September 15, 1915 - December 22, 1943
John Charles McLean was the son of Cleaver James McLean (1889-1959), superintendent of CNR, and Bessie Alvina (nee Waddell) McLean (1893-1973) of Charlottetown, PEI. He had four brothers, Cleaveland Murdock McLean, Donald Kenneth McLean, Robert Gordon McLean, and Wendell Norman McLean, and three sisters, Mrs. Marjorie Louise Sumpter, Esther Lowther McLean, and Glenda Jean McLean, ranging in age from 4 years to 32 years of age. A sister Allison Rolland McLean died April 1929. The family attended the United Church. [The spelling of McLean and MacLean were seemingly interchanged.]
John married Edith Helen Shaw (d. 2002) on October 15, 1941, in Victoria, BC, and they had a son, John Shaw McLean, born on June 27, 1944. They resided in Charlottetown, PEI. He had lived in PEI for 23 years and in BC for four years. They had a joint bank account with $412, plus had life insurance. Their other assets included household furniture estimated at about $300, plus he had a $500 bond from Bowater, Newfoundland Pulp and Paper Mill. They were renting a home. They lived in Calgary when John was at No. 3 SFTS.
John had four years of education at Queen’s University in Kingston, Ontario in Commerce. He worked as a buyer and manager of major appliances at Hudson’s Bay Company in Victoria, BC for four years prior to enlisting in Vancouver, BC on June 25, 1942. In February 1942, he had his appendix removed. “Candidate is intelligent, fit, and alert. A superior type of aircrew material. Should do well.” John smoked a pipe and drank alcohol moderately. He stood 6’ tall and weighed 145 pounds. He had hazel eyes and dark hair. “Athletic. Alert.” A large scar on the back of his right hand was noted. In November 1942: “Age 27. Married. Poor physique. Preference of service. Well educated. Prefers observer. A low average pilot material. Average observer material.” Other observations: “Underweight. Fit. Acceptable.”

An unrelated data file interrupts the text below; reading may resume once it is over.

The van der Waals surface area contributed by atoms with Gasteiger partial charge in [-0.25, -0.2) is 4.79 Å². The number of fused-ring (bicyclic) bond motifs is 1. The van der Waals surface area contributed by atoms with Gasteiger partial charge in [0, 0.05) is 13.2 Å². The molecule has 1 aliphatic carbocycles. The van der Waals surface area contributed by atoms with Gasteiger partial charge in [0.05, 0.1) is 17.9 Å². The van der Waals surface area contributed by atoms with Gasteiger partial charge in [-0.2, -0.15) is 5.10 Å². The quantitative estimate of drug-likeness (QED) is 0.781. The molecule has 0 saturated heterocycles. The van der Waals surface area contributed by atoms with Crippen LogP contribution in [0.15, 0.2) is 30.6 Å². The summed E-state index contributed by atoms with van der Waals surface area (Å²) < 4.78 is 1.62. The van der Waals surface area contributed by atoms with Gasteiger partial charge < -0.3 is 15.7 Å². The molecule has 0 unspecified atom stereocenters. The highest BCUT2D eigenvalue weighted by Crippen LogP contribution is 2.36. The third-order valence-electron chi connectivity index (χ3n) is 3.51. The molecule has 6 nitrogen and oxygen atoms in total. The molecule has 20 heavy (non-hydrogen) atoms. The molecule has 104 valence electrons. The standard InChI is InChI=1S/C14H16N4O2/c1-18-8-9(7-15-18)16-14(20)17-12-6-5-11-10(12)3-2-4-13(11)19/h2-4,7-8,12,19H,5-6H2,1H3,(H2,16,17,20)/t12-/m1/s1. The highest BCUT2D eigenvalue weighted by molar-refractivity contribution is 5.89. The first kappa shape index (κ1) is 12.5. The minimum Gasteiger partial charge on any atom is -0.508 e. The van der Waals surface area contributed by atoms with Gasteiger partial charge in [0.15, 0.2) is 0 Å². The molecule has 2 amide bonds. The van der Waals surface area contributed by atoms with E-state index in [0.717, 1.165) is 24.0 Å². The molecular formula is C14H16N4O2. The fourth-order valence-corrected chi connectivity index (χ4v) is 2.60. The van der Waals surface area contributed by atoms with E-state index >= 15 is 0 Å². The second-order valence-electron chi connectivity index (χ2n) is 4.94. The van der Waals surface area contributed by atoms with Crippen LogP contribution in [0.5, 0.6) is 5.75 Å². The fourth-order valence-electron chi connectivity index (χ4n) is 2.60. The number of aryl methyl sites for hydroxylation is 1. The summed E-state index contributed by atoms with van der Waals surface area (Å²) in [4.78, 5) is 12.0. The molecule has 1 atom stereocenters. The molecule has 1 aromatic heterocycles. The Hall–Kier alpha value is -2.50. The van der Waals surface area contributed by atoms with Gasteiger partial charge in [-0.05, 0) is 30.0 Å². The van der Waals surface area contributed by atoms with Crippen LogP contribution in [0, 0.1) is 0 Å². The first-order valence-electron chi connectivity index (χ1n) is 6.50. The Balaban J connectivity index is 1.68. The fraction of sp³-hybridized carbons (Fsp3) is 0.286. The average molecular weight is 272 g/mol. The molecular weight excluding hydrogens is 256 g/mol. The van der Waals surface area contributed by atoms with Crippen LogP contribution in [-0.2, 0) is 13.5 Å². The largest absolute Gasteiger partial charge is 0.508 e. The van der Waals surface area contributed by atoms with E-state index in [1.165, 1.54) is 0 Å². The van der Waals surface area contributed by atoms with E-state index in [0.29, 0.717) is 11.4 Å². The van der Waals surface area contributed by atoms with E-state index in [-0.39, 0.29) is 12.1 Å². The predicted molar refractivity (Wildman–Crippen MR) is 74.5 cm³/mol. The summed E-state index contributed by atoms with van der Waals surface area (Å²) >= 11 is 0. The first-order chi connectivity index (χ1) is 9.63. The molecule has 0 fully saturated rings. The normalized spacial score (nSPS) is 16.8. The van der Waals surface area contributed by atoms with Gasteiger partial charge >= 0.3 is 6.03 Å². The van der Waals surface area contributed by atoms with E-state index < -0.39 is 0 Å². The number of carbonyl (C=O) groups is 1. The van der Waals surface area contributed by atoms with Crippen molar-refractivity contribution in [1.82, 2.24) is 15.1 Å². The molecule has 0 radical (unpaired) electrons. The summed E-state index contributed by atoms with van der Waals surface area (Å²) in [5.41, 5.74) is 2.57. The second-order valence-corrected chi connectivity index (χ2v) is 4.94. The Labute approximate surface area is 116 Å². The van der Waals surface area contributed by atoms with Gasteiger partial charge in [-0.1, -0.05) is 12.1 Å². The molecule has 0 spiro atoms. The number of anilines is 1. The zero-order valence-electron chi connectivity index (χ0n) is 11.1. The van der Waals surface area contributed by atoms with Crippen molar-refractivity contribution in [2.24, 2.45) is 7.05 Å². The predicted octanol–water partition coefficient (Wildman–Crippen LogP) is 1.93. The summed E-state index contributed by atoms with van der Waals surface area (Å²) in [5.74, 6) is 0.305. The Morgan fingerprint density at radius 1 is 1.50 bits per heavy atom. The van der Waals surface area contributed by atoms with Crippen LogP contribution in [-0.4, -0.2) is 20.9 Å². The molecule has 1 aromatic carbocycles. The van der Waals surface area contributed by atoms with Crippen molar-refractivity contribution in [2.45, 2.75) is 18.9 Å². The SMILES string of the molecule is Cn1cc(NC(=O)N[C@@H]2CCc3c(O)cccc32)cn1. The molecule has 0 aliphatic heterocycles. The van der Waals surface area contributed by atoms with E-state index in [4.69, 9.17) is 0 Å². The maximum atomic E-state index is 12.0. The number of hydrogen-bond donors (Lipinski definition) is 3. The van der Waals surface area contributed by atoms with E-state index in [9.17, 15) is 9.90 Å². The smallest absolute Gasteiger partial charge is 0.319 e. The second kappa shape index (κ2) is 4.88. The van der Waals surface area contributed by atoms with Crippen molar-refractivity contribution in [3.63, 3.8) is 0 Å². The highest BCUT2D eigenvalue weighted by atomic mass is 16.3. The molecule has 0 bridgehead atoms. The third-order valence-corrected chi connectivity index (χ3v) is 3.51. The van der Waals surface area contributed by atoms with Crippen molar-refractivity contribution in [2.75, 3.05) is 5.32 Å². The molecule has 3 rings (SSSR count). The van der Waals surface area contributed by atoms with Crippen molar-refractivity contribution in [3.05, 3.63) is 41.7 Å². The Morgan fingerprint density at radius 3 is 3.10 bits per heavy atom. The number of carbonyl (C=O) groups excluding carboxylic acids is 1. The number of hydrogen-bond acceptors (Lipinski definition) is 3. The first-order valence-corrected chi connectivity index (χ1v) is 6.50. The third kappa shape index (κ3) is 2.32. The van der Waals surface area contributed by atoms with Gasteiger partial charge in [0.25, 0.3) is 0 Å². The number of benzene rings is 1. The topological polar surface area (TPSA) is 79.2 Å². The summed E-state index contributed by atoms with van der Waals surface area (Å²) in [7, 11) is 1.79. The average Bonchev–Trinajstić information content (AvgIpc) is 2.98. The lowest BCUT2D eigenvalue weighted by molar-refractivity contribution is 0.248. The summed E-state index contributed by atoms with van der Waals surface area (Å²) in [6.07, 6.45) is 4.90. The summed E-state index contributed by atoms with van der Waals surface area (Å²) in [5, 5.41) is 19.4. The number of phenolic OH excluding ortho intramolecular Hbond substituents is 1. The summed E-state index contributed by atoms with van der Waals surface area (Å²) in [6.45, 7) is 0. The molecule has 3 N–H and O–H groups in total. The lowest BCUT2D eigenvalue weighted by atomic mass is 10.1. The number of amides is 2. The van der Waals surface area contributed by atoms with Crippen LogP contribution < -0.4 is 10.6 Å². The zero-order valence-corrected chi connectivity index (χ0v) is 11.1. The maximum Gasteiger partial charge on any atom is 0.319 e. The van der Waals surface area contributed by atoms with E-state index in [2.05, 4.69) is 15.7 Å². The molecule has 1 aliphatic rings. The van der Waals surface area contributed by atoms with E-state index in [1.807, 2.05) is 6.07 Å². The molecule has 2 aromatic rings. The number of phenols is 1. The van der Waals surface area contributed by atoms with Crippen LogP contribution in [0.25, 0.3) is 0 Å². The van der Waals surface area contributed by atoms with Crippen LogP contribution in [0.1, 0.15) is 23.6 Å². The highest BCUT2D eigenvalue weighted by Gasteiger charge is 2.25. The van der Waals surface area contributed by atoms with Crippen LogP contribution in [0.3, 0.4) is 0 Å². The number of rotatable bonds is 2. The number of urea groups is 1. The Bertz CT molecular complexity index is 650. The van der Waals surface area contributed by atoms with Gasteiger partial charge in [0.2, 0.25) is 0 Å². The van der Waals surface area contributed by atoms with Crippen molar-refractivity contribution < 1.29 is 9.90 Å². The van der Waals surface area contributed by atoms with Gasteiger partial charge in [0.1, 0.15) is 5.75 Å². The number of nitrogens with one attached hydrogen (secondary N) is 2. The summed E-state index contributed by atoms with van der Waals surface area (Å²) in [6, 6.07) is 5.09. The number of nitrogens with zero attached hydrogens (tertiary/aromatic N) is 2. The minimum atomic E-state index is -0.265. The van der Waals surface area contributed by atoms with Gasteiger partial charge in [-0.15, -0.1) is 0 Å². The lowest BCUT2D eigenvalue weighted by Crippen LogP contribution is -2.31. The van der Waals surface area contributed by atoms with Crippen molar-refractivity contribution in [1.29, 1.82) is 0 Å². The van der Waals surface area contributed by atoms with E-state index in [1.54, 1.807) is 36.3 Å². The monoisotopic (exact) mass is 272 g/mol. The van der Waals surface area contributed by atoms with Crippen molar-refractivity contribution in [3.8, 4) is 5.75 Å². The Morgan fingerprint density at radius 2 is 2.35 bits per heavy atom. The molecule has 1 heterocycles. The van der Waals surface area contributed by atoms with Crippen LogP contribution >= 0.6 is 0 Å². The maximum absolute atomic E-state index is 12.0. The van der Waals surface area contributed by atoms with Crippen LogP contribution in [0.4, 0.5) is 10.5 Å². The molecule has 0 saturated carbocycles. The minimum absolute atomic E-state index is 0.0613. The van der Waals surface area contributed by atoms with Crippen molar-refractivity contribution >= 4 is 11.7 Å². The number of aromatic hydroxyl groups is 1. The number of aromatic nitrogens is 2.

At No. 4 ITS, Edmonton, Alberta, John was 20th out of 57 in class with 82%. “Grade XII and pre-enlistment school. Four years Prince of Wales College, Queens University. Extensive sports. Very good type. Intelligent. Keen and active. The outstanding airman in ‘L’ Flight.”
At No. 5 EFTS, High River, Alberta, John was 12th out of 32 in class with 82%. “Average flying ability but is thoughtless in some of his sequences. Lacks precision in general flying. Should be fairly good instrument pilot at Service. High average ground school. Conduct very good. Has no solo NAV due to field being U/S during last ten days of course.”
At No. 3 SFTS, Calgary, John was 23rd out of 58 in class with an 80%. “Above average at GIS. Average clear hood and instrument pilot. Average pilot nav test. Above average in pilot bombing. Nervous but inclined to be careless in the air.”
At No. 1 GRS, Charlottetown, PEI: October 15, 1943: “A good pupil. Capable and hardworking. He will make a good GR Pilot. A capable navigator who has done quite well in most subjects. A neat worker should be suitable for long range work.” He was 11th out of 23 in his class with 75.1%. He was recommended also for flying boats.
John was posted to Nassau, Bahamas November 19, 1943 with 111 O.T.U.
From RAAFA Aviation Heritage Museum’s website: “Mitchell FR376 took off from Oakes Field at 2000 hours on a non-operational flight on 22 December 1943 with a student crew to do a routine 2.5-hour navigational night exercise. A ground test of the radio before take-off was the last contact with the aircraft which did not use radio after take-off, and it did not return to base. The wreck of the aircraft was subsequently discovered in 10 feet of water, seven miles east of Nassau, Bahamas, and about 6.5 miles from the airfield. The aircraft had completely disintegrated, and there was no trace of any survivors. There were strong tides running in the crash area. In 1949 it was recorded that the missing crew had lost their lives at sea. Their names are commemorated on the Ottawa Memorial, Canada.” Another document indicates that the flying accident occurred between Andros and Exhuma Islands. P/O Willcox had 42.25 hours experience flying the Mitchell aircraft. P/O McLean had 21. 55 hours.
Crew aboard Mitchell FR376 that were lost off the Bahamas on December 22, 1943: *Sergeant Charles Fairweather Craig (1266276) (RAFVR) (Wireless Operator/Air Gunner) *Flying Officer Hibbert Douglas Frye (J/13257) (RCAF) (Navigator) *Pilot Officer John Charles McLean (J/28658) (RCAF) (Second Pilot) *Flight Sergeant Bernard Norman Peterson (421988) (RNZAF) (Wireless Operator/Air Gunner) *Sergeant William Swire (1337191) (RAFVR) (Wireless Operator/Air Gunner) *Pilot Officer Arthur Jack Willcox (424499) (Pilot)
A Court of Inquiry was held, and eighteen witnesses were called. The court of inquiry noted that the aircraft crashed in the sea after take-off and that a complete loss of power on both engines was the cause. [See documents above.] Witnesses heard a tremendous crash and explosion. “It is considered possible that either the master switch was knocked to the off position or the mixture controls were moved back in mistake for the pitch controls.”
Fellow crewmember, Hibbert Douglas Frye, attended Queen’s University and earned a B.Comm.
Edith married Charles Alexander Marshall by April 1950, residing in Halifax, Nova Scotia. They had a daughter, Margaret.
In late October 1955, Mrs. McLean received a letter informing her that since John had no known grave, her son’s name would appear on the Ottawa Memorial.